Carefully, I go over all the benefits of having place of work and honestly admit that there are many.

I dare not to think of Charles Bukowski or even Tin Ujevic or any of the bohemian fraternity.

In this endeavour I mostly succeed as all the years gone by confirm.

Then I sit on the balcony and look across the roof tops,

Heavy, low clouds hang over the hill tops.

Cruise ship glides across the water away from the harbour.

Alone seagull screeches into the still, hot air, heralding his

Freedom.

To come and go

Unaccounted.

And I stayed there for a long time,

Until dusk brings cold breeze of night.

Then I must go inside and start preparing for

Morning’s work.

If only I can remember

Why.

 

Makeover!

After 183 posts and 44 months of blogging – Lantern Post has well and truly deserved a makeover!

And so one has been duly administered to ensure the old girl remains, if not exactly in the vogue, at least not completely dishevelled either -:)!

Makover

New, more up-to-date garments have been obtained and matron squeezed into them with rather much less ceremony than it was the case in her youth!

Sleepy streets of old Zagreb she nestled against in the background for almost four years, have been replaced by Wellington’s sunset.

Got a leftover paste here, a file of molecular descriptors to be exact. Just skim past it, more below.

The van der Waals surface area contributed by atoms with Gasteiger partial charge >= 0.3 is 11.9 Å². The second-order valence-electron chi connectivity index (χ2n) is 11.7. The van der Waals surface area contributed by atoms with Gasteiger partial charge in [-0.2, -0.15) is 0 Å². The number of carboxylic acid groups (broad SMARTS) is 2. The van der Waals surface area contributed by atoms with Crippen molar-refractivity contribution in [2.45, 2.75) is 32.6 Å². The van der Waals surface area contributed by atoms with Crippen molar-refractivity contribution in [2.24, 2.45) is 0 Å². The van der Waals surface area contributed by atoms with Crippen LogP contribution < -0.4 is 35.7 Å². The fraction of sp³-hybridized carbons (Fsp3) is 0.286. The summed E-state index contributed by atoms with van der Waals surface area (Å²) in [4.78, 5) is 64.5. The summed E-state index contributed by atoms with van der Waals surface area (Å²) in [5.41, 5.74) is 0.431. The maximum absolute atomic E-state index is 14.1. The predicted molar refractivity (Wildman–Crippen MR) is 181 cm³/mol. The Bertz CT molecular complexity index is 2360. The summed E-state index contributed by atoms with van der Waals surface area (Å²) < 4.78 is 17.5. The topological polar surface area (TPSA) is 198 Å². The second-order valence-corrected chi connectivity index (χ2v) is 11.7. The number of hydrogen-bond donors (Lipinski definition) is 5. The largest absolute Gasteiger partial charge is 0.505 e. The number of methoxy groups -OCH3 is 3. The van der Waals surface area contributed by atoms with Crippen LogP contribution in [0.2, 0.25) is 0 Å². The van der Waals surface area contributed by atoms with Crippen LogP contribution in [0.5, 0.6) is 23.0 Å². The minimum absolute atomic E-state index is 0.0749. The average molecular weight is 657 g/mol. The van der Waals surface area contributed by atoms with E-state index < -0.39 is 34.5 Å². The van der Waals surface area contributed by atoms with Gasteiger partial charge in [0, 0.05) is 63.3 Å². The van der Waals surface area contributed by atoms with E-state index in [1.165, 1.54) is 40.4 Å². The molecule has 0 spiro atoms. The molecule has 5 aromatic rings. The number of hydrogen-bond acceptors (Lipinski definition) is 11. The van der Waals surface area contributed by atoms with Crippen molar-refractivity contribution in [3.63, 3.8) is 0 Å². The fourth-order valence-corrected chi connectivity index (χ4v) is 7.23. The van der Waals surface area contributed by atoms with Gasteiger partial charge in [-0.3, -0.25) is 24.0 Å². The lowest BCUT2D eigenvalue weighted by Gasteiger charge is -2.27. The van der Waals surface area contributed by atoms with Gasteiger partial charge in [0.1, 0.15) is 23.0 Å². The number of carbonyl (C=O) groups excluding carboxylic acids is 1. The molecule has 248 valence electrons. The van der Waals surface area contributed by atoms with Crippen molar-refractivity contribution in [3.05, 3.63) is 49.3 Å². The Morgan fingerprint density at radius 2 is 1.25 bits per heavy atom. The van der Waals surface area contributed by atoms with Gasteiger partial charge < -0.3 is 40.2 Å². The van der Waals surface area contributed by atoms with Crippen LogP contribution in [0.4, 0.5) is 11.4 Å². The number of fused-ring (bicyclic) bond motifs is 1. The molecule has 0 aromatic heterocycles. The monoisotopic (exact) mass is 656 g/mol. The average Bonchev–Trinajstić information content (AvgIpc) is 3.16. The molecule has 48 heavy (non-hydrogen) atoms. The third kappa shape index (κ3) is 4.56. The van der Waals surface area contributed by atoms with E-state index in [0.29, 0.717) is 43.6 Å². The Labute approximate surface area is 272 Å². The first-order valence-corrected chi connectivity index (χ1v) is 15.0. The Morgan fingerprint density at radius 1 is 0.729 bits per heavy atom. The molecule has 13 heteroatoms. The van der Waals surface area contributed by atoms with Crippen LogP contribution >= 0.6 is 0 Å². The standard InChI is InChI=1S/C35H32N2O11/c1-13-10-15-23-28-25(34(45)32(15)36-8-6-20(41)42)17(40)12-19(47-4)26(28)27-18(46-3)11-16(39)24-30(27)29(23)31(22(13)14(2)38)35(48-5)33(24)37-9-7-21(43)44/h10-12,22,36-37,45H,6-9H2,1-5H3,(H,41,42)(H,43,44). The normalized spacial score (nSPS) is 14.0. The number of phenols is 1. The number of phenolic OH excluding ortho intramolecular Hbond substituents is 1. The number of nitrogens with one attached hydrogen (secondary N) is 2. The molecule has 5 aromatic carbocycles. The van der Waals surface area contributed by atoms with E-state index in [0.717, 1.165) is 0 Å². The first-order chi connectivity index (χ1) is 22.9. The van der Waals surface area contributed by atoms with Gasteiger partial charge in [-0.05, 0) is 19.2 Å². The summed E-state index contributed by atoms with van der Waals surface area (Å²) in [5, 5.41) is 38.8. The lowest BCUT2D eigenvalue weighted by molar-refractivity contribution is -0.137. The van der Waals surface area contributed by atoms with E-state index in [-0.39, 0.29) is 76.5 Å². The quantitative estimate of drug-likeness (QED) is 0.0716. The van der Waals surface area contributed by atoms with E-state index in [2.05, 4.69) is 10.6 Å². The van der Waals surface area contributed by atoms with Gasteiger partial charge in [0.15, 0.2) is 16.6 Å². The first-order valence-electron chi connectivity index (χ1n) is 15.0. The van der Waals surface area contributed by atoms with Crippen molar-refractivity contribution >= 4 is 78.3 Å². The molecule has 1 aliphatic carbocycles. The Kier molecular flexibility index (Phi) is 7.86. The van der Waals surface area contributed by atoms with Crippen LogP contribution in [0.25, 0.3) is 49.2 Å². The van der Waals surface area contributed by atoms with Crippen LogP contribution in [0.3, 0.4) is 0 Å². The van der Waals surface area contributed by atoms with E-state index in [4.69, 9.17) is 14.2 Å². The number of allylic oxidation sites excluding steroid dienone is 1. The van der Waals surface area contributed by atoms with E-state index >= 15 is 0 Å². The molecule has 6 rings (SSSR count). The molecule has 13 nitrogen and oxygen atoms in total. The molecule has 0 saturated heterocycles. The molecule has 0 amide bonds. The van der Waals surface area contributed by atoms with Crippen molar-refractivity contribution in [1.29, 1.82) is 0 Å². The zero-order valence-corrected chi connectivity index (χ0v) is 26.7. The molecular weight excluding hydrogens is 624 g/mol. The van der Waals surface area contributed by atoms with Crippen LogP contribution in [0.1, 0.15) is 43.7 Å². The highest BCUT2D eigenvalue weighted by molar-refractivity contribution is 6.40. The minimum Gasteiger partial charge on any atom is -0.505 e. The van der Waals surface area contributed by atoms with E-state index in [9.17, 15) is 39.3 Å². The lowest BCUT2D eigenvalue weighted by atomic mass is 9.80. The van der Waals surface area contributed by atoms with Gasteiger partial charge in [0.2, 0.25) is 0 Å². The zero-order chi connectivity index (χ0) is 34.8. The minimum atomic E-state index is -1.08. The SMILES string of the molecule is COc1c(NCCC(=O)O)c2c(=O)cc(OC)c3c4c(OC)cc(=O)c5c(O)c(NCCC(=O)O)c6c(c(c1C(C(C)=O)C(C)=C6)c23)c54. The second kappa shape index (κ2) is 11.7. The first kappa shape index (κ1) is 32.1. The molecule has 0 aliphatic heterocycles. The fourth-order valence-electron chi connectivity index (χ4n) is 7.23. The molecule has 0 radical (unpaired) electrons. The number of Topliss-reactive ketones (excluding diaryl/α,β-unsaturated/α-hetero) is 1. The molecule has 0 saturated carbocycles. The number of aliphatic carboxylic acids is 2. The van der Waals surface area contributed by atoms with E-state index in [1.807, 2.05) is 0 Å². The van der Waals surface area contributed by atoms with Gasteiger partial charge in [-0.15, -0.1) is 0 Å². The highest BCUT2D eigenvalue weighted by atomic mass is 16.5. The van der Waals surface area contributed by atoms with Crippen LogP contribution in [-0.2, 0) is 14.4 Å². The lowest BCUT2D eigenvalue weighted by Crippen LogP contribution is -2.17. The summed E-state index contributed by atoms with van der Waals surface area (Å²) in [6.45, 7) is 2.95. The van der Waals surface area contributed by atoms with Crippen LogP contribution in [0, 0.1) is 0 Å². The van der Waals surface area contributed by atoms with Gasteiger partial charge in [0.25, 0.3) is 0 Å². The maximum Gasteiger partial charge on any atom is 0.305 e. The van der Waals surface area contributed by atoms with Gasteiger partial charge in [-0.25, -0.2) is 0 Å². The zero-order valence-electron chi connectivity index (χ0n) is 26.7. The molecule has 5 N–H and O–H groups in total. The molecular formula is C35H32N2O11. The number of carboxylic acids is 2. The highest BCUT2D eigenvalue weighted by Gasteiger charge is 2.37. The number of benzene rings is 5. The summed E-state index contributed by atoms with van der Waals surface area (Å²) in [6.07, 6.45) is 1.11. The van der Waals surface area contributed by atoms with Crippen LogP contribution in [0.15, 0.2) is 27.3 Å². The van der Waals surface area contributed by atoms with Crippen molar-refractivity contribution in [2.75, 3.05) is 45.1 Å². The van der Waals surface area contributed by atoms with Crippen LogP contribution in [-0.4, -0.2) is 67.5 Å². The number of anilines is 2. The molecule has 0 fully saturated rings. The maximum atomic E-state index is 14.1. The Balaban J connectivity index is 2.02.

It is, after all, what we see every day … sun setting over the harbour, shaded lamps casting glows over benches in Botanic Garden.

Where we sit and smile sentimentally to the images of a city we once knew, gliding across our inner vision, briefly; like a snow-flakes drifting across frozen glass-pane in the winter morning.

Then we walk to the ‘Room with a Balcony’ thinking nothing at all.

Just the two of us;

The Lantern and

The Keeper.

In a new City.

Joy for the New Year!

I know … after not blogging for few months – here I come with a second post in three days!

Between you and me – consistency has never been my strong suit. I blame me it on restless and relentless mind! That in addition to a holiday season, meaning – some free time at last!

Now to the real reason for this post – in a word – sheer joy!

Yep – that’s right! As the popular song goes – ‘don’t believe me just watch!’ Or in our case – read, since, luckily, you can’t see me (luckily because I am typing this in my nighty and no it is not the one suitable for audiences!).

So why joy you may ask!

Shall I tell you? Oh, ok then here goes:

New Year has arrived to New Zealand’s shores already and with the spectacular fireworks over the Wellington harbour which I watched from my balcony with a glass of chilled Riesling in hand while trying to establish any kind of conversation with my daughter who was (judging by the noises over the phone) having hell of a good time with her mates in Queenstown (the suspicion has since been confirmed as true – good on her I say and can’t wait to see her tomorrow and hear all about it!).

Today (1 January 2016) was an absolutely amazing summer day! Living in Wellington you learn to appreciate and treasure such days like your family’s most precious heirlooms! So, just like everyone else, I trotted down to the beach and here is what I found there:

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Well half of Wellington at least!